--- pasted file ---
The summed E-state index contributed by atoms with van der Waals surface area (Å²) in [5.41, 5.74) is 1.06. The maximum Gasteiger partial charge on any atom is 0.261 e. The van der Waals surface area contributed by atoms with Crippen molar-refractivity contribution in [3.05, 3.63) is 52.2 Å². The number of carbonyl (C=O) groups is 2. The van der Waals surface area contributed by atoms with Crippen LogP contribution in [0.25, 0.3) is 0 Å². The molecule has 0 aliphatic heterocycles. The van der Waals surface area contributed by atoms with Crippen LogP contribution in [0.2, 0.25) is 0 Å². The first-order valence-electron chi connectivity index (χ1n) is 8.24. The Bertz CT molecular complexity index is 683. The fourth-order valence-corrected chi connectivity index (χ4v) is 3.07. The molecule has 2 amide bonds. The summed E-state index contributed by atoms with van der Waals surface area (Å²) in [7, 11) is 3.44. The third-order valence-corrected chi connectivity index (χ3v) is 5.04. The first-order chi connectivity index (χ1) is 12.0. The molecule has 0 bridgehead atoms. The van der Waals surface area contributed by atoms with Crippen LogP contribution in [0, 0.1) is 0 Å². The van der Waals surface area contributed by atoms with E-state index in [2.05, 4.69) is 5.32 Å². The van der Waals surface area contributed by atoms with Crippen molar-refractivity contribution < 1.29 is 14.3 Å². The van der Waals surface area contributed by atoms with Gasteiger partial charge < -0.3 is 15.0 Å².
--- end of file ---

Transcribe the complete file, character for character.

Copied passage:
The summed E-state index contributed by atoms with van der Waals surface area (Å²) in [5.41, 5.74) is 1.06. The maximum Gasteiger partial charge on any atom is 0.261 e. The van der Waals surface area contributed by atoms with Crippen molar-refractivity contribution in [3.05, 3.63) is 52.2 Å². The number of carbonyl (C=O) groups is 2. The van der Waals surface area contributed by atoms with Crippen LogP contribution in [0.25, 0.3) is 0 Å². The molecule has 0 aliphatic heterocycles. The van der Waals surface area contributed by atoms with Crippen LogP contribution in [0.2, 0.25) is 0 Å². The first-order valence-electron chi connectivity index (χ1n) is 8.24. The Bertz CT molecular complexity index is 683. The fourth-order valence-corrected chi connectivity index (χ4v) is 3.07. The molecule has 2 amide bonds. The summed E-state index contributed by atoms with van der Waals surface area (Å²) in [7, 11) is 3.44. The third-order valence-corrected chi connectivity index (χ3v) is 5.04. The first-order chi connectivity index (χ1) is 12.0. The molecule has 0 bridgehead atoms. The van der Waals surface area contributed by atoms with Crippen LogP contribution in [0, 0.1) is 0 Å². The van der Waals surface area contributed by atoms with E-state index in [2.05, 4.69) is 5.32 Å². The van der Waals surface area contributed by atoms with Crippen molar-refractivity contribution < 1.29 is 14.3 Å². The van der Waals surface area contributed by atoms with Gasteiger partial charge < -0.3 is 15.0 Å².